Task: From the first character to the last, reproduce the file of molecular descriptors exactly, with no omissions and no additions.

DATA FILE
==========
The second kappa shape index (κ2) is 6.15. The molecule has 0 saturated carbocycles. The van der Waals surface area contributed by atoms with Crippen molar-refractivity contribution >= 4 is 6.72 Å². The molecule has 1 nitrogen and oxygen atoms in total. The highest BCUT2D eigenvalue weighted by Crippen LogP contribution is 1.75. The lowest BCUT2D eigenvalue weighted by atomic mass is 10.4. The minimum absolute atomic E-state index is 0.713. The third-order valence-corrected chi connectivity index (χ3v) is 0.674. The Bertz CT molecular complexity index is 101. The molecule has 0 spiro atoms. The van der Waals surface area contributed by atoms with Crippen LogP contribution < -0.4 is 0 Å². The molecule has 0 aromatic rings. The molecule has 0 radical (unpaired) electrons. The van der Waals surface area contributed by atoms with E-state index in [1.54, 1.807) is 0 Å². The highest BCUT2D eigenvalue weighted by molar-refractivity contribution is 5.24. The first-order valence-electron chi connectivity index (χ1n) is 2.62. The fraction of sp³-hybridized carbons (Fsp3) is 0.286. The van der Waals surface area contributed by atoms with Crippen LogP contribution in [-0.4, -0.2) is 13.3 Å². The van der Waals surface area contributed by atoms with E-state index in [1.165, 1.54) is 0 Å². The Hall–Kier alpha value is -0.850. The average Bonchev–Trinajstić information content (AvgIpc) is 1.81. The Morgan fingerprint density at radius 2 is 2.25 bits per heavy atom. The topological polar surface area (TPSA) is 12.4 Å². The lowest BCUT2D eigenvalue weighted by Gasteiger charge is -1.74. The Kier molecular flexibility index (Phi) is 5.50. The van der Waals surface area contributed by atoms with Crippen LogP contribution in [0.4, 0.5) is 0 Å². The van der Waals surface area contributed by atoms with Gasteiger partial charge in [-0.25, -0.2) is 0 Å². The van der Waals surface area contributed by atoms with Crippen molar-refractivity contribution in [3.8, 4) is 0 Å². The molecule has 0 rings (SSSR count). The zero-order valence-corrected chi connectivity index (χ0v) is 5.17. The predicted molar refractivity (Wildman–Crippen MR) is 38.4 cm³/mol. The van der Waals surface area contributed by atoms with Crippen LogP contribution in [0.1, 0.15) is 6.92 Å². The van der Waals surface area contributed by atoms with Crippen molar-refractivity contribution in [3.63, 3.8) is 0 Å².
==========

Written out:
The second kappa shape index (κ2) is 6.15. The molecule has 0 saturated carbocycles. The van der Waals surface area contributed by atoms with Crippen molar-refractivity contribution >= 4 is 6.72 Å². The molecule has 1 nitrogen and oxygen atoms in total. The highest BCUT2D eigenvalue weighted by Crippen LogP contribution is 1.75. The lowest BCUT2D eigenvalue weighted by atomic mass is 10.4. The minimum absolute atomic E-state index is 0.713. The third-order valence-corrected chi connectivity index (χ3v) is 0.674. The Bertz CT molecular complexity index is 101. The molecule has 0 spiro atoms. The van der Waals surface area contributed by atoms with Crippen LogP contribution < -0.4 is 0 Å². The molecule has 0 aromatic rings. The molecule has 0 radical (unpaired) electrons. The van der Waals surface area contributed by atoms with E-state index in [1.54, 1.807) is 0 Å². The highest BCUT2D eigenvalue weighted by molar-refractivity contribution is 5.24. The first-order valence-electron chi connectivity index (χ1n) is 2.62. The fraction of sp³-hybridized carbons (Fsp3) is 0.286. The van der Waals surface area contributed by atoms with Crippen LogP contribution in [-0.4, -0.2) is 13.3 Å². The van der Waals surface area contributed by atoms with E-state index in [1.165, 1.54) is 0 Å². The Hall–Kier alpha value is -0.850. The average Bonchev–Trinajstić information content (AvgIpc) is 1.81. The Morgan fingerprint density at radius 2 is 2.25 bits per heavy atom. The topological polar surface area (TPSA) is 12.4 Å². The lowest BCUT2D eigenvalue weighted by Gasteiger charge is -1.74. The Kier molecular flexibility index (Phi) is 5.50. The van der Waals surface area contributed by atoms with Crippen LogP contribution in [0.4, 0.5) is 0 Å². The van der Waals surface area contributed by atoms with Gasteiger partial charge in [-0.25, -0.2) is 0 Å². The van der Waals surface area contributed by atoms with Crippen molar-refractivity contribution in [3.8, 4) is 0 Å². The molecule has 0 rings (SSSR count). The zero-order valence-corrected chi connectivity index (χ0v) is 5.17. The predicted molar refractivity (Wildman–Crippen MR) is 38.4 cm³/mol. The van der Waals surface area contributed by atoms with Crippen LogP contribution in [0.1, 0.15) is 6.92 Å². The van der Waals surface area contributed by atoms with Crippen molar-refractivity contribution in [3.63, 3.8) is 0 Å².